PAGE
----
How is the water made to look realistic?

There's been many movies and audiences are usually very critical of how the water looks. The world is full of oceans, depends on which one you are trying to match. We knew in this movie, in the 2,200 shots, there's actually a variety of water bodies we are going to see. It's not one water. So we had some research papers which collected samples of water from different oceans and water bodies in the world. We were able to make a 'shader'. Imagine we were going to shoot all of this for real. We were going to go to Bora Bora and the Bahamas, to Antarctica and shoot this movie. What is it that the water has that's unique? … We built a shader that had all of those dials. The most important aspect is the stereo because you're (the audience) not looking at the stuff in 2D. You need to look at it in stereo at your monitor and say, “Well if there is no particulate, then it's going to look fake.” But sometimes Jim would say, “There's a Tulkun… this Tulkun is so big that you need to have this extreme clarity water that you only get in Antarctica.” And that's okay, we kept the ability to hack it when it didn't need to look real or we needed to do something unique. The thing that makes this water real is we actually referenced real water bodies around the world and found an equivalent for everything. The kids swimming in the water is shallow water, it was three to seven metres. Tropical atolls like Bora Bora, Fiji, and the Bahamas, are all three to seven metres. We shot extensive footage, and Jim shot extensive footage himself. We had a crew go out there and shoot footage and we studied it until we were able to match it.

What kind of creative agency does the VFX team exercise?

For all of the shots, we get this crude template, so from that point of view, we collaborate very closely with the art directors and with Jim. So everything… just looks like a four-pixel image and we turn it into a 4K image. Starting from the design, the scale, and the detail that makes it real, we have a team who gets all of that stuff while keeping in mind Jim's vision. A huge part of the creative process stays with us. A very small example: Deb Scott designed all the costumes …She does such extensive reference shoots! She shoots the costumes and the different kinds of lighting conditions, and sometimes she builds full-scale models and she'll run them underwater or on wind. When we worked on that first shot, where the kids jump into the reef, in real water when you are seven metres deep there is very little red colour left. The red colour just gets absorbed by water. We put this beautiful costume she had designed, which had a lot of red in it. We called her up and said, “Look we dropped this in water which is seven metres but your test shoot was only two metres, now we lost the red. Let's work on this together to find a solution where you can get the design you want…we can still make it look real.” So that's the kind of collaboration we have done on every aspect of it…you take this creative thing and we contribute a little bit and Lightstorm and Jim and we make this final product that hopefully, the audiences like.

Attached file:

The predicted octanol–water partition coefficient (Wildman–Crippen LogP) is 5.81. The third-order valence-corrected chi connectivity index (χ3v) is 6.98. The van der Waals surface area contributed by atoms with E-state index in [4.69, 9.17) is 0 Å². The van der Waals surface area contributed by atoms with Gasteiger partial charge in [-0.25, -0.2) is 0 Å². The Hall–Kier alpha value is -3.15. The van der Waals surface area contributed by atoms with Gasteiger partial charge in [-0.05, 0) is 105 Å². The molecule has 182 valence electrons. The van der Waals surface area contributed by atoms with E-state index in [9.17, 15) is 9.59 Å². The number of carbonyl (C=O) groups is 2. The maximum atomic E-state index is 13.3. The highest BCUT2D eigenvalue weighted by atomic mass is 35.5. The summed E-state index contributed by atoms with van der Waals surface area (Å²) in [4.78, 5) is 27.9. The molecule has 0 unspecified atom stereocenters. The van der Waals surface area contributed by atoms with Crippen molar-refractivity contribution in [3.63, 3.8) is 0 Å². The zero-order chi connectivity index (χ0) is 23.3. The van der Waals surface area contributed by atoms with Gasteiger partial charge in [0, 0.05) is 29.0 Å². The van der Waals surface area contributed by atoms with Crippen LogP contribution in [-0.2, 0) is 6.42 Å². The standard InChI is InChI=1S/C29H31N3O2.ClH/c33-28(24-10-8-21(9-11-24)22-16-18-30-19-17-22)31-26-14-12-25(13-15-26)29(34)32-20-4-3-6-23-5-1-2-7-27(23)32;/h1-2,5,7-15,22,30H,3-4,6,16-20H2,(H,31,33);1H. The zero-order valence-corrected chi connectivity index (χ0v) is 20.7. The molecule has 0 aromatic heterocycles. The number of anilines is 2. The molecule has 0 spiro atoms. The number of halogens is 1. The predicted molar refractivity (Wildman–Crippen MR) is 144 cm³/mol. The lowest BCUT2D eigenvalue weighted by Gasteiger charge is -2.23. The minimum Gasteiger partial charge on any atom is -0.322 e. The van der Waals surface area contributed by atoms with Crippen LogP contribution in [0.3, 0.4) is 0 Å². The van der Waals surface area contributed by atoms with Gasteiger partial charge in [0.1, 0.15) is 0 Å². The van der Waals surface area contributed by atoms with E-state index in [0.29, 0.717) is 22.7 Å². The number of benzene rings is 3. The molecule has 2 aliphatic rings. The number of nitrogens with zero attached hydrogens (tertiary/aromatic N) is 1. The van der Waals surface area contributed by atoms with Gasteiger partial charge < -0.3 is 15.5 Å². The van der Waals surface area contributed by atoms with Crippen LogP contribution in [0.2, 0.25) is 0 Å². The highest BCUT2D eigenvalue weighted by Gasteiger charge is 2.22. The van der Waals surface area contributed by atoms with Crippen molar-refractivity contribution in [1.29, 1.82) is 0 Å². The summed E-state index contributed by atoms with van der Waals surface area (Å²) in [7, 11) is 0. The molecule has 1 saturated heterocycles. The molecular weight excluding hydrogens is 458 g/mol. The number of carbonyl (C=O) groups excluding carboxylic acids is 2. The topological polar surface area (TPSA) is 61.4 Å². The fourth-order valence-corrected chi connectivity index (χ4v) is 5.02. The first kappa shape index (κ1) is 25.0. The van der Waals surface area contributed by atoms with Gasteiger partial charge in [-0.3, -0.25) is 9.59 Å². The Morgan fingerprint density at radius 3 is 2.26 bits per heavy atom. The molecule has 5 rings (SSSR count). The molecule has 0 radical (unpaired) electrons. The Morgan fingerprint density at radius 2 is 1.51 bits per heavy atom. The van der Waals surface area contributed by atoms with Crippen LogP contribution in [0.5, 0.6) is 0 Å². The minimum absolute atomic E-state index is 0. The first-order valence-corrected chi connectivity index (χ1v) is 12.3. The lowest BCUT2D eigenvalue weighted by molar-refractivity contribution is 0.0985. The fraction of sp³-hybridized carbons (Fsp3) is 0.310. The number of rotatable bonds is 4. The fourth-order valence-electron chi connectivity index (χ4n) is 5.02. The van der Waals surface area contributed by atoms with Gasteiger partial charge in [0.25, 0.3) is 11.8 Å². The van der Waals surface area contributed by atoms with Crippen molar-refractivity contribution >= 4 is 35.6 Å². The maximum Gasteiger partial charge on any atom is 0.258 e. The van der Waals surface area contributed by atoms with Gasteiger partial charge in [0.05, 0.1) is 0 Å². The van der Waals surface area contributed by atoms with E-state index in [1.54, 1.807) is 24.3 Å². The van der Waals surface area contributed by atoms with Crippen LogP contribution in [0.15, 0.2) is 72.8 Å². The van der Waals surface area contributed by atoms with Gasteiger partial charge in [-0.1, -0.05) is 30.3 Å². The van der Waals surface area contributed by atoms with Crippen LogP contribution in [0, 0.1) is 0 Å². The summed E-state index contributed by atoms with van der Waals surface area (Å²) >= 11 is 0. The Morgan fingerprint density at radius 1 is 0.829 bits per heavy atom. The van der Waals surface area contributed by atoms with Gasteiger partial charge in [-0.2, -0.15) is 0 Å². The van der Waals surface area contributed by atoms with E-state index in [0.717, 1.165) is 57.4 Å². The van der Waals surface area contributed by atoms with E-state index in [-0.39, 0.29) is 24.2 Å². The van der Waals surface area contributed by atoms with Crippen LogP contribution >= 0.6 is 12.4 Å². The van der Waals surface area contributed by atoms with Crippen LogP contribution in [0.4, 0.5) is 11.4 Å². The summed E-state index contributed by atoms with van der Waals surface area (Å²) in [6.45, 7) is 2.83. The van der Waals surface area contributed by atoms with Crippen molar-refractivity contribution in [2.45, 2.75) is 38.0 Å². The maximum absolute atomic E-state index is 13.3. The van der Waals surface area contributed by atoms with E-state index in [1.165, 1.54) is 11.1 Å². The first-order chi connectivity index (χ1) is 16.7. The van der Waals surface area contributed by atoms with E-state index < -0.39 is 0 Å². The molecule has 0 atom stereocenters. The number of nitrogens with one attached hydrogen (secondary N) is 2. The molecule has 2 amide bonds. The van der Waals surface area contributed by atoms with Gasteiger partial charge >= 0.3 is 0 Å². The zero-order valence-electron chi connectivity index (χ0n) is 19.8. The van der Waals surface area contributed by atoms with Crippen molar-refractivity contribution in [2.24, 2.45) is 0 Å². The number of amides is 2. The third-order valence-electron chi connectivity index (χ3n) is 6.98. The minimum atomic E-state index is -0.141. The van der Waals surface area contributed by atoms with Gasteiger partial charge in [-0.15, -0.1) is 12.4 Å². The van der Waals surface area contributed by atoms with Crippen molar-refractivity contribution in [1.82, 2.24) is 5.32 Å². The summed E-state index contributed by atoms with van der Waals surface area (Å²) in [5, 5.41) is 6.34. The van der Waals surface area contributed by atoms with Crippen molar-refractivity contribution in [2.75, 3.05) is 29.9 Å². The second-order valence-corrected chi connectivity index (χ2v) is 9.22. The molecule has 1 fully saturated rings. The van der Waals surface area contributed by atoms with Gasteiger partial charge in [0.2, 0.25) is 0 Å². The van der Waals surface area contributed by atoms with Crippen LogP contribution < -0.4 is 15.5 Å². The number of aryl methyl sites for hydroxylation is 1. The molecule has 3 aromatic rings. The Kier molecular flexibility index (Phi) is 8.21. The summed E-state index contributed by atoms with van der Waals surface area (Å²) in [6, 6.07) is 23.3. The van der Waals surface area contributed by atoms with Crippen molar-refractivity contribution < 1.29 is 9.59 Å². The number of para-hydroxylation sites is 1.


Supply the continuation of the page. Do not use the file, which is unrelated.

Was there something you wanted to imbibe in the movie but couldn't?

We had the time to plan for this, two years of R&D (research and development) and three years of production, and we did manage to do everything we wanted to. When I go back in January, there will definitely be things we will improve for the next one, but we are pretty happy with what we did.

How did your loved ones react to Avatar: The Way of Water?

You know my mum, I can't get her to watch most of the projects I work on. Avatar, the first one, is one the first movies I got her to watch and she's watched it several times. She hasn't seen this one yet, but she's super excited to see it. She's one of my biggest critics. My niece, she's 15, she doesn't like anything but she just saw the movie two days ago and she sent me a gold star so I'm okay! If my niece likes it, it must be good.